Romney says he may release tax returns in April

By Shannon Mccaffrey

Associated Press

Published: Tuesday, Jan. 17 2012 12:00 a.m. MST

Republican presidential candidate former Massachusetts Gov. Mitt Romney speaks during the South Carolina Republican presidential candidate debate Monday, Jan. 16, 2012, in Myrtle Beach, S.C.

David Goldman, Associated Press

MYRTLE BEACH, S.C. — Mitt Romney's four remaining challengers are keeping the spotlight on the Republican front-runner's wealth and business dealings by pressing him to release his income tax returns. Romney says he might make them public in April. By then, he hopes to have the presidential nomination in the bag.

His rivals did their best to knock the former Massachusetts governor off stride in a contentious debate Monday night, going after him on several fronts. Romney didn't bend under heavy pressure on the issue of his job-creation record at his former private equity firm Bain Capital, nor did he apologize for his evolving views on abortion. Blamed for negative commercials flooding South Carolina's airwaves, he stressed the independence of the super PACs that have been running ads in his behalf against former House Speaker Newt Gingrich and other rivals, including former Sen. Rick Santorum.

Romney said that while he might be willing to release his tax returns, he wouldn't do so until tax filing time. The multimillionaire former businessman didn't get much gratitude from his rivals, who want him to release the information in time to influence South Carolina voters going to the polls on Saturday.

Gingrich was quick to suggest Romney wouldn't delay for months if he had nothing to hide and that his hesitation wouldn't sit well with voters. "Last night weakened him," Gingrich told "CBS This Morning" on Tuesday.

Romney seemed hesitant when confronted with the tax issue on stage. He at first sidestepped calls from his rivals to release his returns, then said later that he'd follow the lead of previous presidential candidates.

"I have nothing in them that suggests there's any problem and I'm happy to do so," he said. "I sort of feel like we're showing a lot of exposure at this point," he added.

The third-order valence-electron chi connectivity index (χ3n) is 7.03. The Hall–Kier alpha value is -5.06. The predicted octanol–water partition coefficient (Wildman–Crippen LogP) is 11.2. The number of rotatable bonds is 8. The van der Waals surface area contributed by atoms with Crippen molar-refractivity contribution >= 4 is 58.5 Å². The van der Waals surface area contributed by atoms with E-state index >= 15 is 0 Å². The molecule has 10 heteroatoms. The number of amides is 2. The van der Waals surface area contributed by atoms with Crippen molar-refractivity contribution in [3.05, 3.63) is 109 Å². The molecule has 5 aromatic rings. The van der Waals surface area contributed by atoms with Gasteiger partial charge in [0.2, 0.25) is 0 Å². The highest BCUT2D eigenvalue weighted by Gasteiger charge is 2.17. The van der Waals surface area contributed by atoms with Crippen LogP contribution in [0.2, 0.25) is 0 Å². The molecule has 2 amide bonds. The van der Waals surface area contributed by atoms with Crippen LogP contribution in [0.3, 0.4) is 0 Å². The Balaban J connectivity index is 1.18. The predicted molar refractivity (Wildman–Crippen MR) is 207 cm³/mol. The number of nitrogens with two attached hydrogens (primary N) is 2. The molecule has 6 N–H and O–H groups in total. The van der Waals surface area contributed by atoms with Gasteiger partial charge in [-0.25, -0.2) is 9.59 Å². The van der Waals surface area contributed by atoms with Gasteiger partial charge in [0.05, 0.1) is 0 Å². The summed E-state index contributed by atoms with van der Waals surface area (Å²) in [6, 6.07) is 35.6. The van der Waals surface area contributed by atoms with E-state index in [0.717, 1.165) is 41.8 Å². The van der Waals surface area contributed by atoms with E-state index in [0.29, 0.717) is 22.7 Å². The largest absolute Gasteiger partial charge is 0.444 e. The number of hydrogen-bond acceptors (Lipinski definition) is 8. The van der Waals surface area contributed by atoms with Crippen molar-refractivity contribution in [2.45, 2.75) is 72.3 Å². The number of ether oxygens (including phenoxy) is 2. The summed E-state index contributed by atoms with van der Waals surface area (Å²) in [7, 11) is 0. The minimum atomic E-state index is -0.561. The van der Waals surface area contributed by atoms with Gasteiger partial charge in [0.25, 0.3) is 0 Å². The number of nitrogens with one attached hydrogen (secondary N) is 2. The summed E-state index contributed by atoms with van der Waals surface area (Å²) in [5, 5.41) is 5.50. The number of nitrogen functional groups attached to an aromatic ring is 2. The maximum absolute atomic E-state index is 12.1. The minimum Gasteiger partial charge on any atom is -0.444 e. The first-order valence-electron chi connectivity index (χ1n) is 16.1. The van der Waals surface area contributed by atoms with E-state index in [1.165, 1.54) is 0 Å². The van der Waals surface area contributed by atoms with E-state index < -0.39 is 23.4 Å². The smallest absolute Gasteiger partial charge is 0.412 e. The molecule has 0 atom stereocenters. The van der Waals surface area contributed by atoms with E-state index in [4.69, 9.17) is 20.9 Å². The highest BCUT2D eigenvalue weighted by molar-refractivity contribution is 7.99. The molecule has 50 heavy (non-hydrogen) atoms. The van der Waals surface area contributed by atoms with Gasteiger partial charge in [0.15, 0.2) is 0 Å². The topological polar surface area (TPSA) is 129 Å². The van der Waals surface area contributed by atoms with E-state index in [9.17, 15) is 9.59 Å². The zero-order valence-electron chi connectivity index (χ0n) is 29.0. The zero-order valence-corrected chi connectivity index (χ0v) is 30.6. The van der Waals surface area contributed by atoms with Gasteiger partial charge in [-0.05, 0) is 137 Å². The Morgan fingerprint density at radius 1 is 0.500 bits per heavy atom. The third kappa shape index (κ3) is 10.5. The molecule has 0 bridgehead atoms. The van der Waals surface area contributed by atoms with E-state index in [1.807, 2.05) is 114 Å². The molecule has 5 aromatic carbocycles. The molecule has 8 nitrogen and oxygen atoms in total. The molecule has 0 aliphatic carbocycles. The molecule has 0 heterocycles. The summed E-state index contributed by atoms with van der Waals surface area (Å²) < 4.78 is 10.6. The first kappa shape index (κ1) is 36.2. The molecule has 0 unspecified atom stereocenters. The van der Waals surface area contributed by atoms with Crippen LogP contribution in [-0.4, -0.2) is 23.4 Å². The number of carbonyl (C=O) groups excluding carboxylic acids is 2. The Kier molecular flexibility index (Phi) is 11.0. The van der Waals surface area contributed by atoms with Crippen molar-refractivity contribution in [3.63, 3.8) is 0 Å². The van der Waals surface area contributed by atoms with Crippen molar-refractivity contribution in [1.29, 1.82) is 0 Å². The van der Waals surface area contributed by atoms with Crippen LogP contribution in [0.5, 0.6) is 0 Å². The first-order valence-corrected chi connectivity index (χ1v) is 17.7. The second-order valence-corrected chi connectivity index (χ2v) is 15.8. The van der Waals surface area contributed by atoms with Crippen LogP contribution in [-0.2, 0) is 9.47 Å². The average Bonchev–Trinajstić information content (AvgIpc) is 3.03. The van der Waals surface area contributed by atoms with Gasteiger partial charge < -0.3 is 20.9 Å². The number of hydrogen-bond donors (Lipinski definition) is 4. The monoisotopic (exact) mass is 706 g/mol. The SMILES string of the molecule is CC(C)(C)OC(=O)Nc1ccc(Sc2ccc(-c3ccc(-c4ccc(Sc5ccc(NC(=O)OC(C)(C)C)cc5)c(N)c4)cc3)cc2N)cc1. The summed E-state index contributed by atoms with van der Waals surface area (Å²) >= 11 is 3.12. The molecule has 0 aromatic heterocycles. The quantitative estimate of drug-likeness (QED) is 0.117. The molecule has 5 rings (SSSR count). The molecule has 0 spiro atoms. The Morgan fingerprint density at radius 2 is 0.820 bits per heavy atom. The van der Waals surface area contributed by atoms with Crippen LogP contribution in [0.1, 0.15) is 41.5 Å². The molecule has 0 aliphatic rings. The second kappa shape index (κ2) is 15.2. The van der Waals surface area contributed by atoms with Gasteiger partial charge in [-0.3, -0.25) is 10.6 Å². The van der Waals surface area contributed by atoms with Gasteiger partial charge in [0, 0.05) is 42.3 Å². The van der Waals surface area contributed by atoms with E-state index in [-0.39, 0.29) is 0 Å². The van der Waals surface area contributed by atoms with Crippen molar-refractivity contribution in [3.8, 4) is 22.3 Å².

Monday's night's debate was as fiery as any of the more than dozen that preceded it. Romney, the clear front-runner for the GOP nomination after back-to-back wins in the Iowa caucuses and the New Hampshire primary, was under fire not only from Gingrich and Santorum, but also from Rick Perry and Ron Paul.

The five will meet again in debate in Charleston Thursday night, the last time they will share a stage before the primary two days later.

The first Southern primary could prove decisive in the volatile contest. Gingrich has virtually conceded that a victory for Romney in South Carolina would assure his nomination as Democratic President Barack Obama's Republican rival in the fall, and none of the other remaining contenders has challenged that conclusion.

That only elevated the stakes for Monday night's debate, where the attacks on Romney often were couched in anti-Obama rhetoric.

"We need to satisfy the country that whoever we nominate has a record that can stand up to Barack Obama in a very effective way," said Gingrich.

The five men on stage also sought to outdo one another in calling for lower taxes. Texas Rep. Ron Paul won that competition handily, saying he thought the top personal tax rate should be zero.

In South Carolina, a state with a heavy military presence, the tone turned muscular at times.

Gingrich drew strong applause when he said: "Andrew Jackson had a pretty clear idea about America's enemies. Kill them."

Perry also won favor from the crowd when he said the Obama administration had overreacted in its criticism of the Marines who were videotaped urinating on the corpses of Taliban fighters in Afghanistan.

Gingrich and Perry led the assault against Romney's record at Bain Capital, a private equity firm that bought companies and sought to remake them into more competitive enterprises, with uneven results.

"There was a pattern in some companies ... of leaving them with enormous debt and then within a year or two or three having them go broke," Gingrich said. "I think that's something he ought to answer."

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